The Q-output of multivibrator 120 is connected to an R-input (reset-input) of counter 80. Counter 80 is the type of counter which emits an output signal after a pre-adjustable number of input signals when the signal conditions connected to two reset inputs are low. The one reset input is connected to the output of monostable multivibrator 10 which, after switch S1 has been opened again, has the signal condition "low". The other reset input is--as has been described hereinabove--"low" when the standard picture frequency has been reached. Thus, starting with this circuit condition, counter 80 counts the timing signals at its input which are generated by a sensor 106, for example a light barrier, which coooperates with disc 105 and is arranged 90° displaced from sensor 104. This sensor 106 is controlled during the transport stage of the film and transmits a pulse to the CK-input of counter 50.
The counter 80 is so wired that its output becomes "high" after 32 pulses have been counted. The timing input of multivibrator 30 is connected with this output. In this manner, the Q-output of the same becomes "low", the sound track control is switched off, magnet 8 becomes de-energized and aperture 2 is exposed, monostable multivibrator 40 is blocked and remains "low", transistor 51 disconnects the voltage source conductor, the indicating elements are deactivated and do not light up again during the reset of the filming.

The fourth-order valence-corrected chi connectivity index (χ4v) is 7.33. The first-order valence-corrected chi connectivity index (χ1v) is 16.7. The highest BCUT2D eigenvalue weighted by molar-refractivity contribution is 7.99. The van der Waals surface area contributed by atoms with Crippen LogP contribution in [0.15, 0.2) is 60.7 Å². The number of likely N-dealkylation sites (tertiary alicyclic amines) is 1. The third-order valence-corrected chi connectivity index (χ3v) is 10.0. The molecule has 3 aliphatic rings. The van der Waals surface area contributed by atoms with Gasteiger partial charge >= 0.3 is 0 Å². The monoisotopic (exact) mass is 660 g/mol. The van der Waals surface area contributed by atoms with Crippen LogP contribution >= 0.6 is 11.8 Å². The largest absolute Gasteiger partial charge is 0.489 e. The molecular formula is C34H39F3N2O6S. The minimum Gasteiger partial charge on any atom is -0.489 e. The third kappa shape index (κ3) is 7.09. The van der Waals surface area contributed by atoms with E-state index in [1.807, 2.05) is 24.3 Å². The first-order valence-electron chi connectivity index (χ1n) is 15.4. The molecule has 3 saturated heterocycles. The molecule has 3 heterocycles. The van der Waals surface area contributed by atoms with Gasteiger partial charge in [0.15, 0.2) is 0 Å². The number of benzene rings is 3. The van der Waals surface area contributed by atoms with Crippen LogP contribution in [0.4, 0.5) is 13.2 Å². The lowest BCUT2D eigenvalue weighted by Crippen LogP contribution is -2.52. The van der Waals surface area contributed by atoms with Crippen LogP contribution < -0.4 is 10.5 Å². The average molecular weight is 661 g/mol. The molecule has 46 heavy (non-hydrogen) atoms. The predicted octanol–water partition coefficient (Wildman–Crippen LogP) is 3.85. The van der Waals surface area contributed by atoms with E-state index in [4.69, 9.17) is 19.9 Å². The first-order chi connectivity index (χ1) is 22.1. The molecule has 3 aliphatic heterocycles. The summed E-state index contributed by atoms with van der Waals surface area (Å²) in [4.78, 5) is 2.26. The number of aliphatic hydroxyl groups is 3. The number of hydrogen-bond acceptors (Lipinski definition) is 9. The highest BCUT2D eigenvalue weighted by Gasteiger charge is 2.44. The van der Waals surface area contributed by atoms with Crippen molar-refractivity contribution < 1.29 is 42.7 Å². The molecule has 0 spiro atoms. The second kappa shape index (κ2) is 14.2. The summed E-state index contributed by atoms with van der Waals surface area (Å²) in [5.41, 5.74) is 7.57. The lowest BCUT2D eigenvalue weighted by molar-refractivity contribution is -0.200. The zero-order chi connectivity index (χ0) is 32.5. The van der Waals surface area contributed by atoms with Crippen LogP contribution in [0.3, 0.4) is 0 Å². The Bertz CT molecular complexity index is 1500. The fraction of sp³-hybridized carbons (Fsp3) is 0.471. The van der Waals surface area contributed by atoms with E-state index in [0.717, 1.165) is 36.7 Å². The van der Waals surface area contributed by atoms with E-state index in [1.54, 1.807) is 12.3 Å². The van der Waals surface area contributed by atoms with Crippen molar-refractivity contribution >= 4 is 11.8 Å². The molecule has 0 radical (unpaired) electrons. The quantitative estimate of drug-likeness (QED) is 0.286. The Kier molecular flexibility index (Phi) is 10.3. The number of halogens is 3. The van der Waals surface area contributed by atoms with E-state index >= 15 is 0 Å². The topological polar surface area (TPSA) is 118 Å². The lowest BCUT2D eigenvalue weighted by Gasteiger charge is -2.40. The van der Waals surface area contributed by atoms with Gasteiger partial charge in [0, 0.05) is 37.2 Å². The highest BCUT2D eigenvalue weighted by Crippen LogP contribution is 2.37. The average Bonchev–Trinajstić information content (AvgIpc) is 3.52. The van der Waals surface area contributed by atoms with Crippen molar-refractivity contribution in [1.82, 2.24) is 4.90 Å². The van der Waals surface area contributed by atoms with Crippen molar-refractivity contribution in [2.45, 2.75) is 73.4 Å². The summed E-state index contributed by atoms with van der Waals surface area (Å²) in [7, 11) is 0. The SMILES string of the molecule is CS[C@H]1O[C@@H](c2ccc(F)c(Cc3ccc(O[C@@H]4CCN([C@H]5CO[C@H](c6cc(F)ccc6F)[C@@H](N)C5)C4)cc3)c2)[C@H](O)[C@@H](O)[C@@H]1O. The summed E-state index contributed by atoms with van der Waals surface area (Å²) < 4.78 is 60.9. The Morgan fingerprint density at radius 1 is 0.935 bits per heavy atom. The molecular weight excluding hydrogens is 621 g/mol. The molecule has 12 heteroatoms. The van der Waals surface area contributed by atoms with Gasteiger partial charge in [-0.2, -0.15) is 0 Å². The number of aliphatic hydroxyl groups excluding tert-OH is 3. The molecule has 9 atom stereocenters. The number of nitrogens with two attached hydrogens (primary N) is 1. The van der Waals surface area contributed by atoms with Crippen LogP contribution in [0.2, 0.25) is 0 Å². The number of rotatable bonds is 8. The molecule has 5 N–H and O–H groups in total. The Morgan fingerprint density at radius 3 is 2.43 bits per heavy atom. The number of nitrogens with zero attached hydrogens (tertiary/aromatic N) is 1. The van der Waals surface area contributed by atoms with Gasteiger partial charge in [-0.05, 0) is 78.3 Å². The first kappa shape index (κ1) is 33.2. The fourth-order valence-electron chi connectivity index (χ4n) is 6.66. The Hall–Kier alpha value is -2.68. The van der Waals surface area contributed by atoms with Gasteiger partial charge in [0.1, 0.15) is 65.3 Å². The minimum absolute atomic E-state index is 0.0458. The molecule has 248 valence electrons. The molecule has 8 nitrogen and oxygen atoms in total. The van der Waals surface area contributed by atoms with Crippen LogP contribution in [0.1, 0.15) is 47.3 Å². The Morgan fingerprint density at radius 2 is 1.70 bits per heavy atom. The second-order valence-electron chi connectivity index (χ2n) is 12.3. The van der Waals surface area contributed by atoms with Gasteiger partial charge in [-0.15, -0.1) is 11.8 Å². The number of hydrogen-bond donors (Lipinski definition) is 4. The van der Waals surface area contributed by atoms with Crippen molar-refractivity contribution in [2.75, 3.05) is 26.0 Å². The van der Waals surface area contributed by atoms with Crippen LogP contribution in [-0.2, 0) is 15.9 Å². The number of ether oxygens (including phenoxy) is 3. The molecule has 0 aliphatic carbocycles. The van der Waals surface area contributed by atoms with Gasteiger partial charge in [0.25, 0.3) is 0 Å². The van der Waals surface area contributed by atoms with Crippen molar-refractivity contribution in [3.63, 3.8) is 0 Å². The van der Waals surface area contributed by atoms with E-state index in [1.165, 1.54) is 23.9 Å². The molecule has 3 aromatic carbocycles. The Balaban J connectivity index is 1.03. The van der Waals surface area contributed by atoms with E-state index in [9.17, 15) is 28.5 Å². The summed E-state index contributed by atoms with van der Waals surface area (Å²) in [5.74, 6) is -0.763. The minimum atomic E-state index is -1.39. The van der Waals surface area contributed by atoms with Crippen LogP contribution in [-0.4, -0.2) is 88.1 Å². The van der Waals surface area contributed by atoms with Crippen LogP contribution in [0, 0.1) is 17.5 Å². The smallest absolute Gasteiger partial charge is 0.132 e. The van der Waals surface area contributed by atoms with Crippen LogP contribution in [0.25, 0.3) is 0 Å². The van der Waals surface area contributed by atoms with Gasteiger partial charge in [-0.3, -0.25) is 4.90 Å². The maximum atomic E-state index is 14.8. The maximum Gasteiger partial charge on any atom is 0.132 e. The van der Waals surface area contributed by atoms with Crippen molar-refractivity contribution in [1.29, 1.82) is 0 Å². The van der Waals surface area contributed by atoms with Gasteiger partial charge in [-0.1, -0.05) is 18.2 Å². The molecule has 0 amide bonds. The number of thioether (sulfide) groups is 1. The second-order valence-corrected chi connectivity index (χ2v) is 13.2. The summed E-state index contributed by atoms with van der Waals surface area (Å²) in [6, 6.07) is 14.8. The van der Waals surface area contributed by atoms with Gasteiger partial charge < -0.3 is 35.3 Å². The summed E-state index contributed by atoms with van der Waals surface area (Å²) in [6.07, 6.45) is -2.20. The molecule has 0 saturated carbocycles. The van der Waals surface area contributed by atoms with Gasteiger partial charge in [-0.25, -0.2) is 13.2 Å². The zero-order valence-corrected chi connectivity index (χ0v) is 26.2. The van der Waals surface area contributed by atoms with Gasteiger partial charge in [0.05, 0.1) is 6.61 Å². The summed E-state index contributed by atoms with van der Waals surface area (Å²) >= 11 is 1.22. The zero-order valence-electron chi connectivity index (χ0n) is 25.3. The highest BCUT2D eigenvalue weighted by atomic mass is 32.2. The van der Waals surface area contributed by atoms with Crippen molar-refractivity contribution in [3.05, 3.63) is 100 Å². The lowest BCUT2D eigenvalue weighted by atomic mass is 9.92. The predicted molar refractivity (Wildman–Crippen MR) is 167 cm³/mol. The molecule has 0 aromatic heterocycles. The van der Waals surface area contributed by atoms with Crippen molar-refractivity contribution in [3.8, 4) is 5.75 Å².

When the moving picture camera is disconnected, switch S is depressed again, output Q of monostable multivibrator 10 becomes "high" and the associated pulse flank sets bistable multivibrator 30. The Q-output of 30 and thus the R-input of 40 becomes "high" so that 40 is triggered by the positive flank of the succeeding timing pulse and its Q-output becomes "high" for the period of time defined by timing element 41. Driving stage 50 and, therefore, the indicating elements, too, are thereby switched on.
Since the Q-output of 30 becomes "high", AND-getter 130 transmits the sound signal to the sound recording instrument connected to the output; these sound signals marked at the end make it possible to synchronize picture and sound "at the end".
The motor is stopped or disconnected simultaneously with the actuation of switch S.
When the motor is stopped, bistable multivibrator 20 is reset by a stop signal.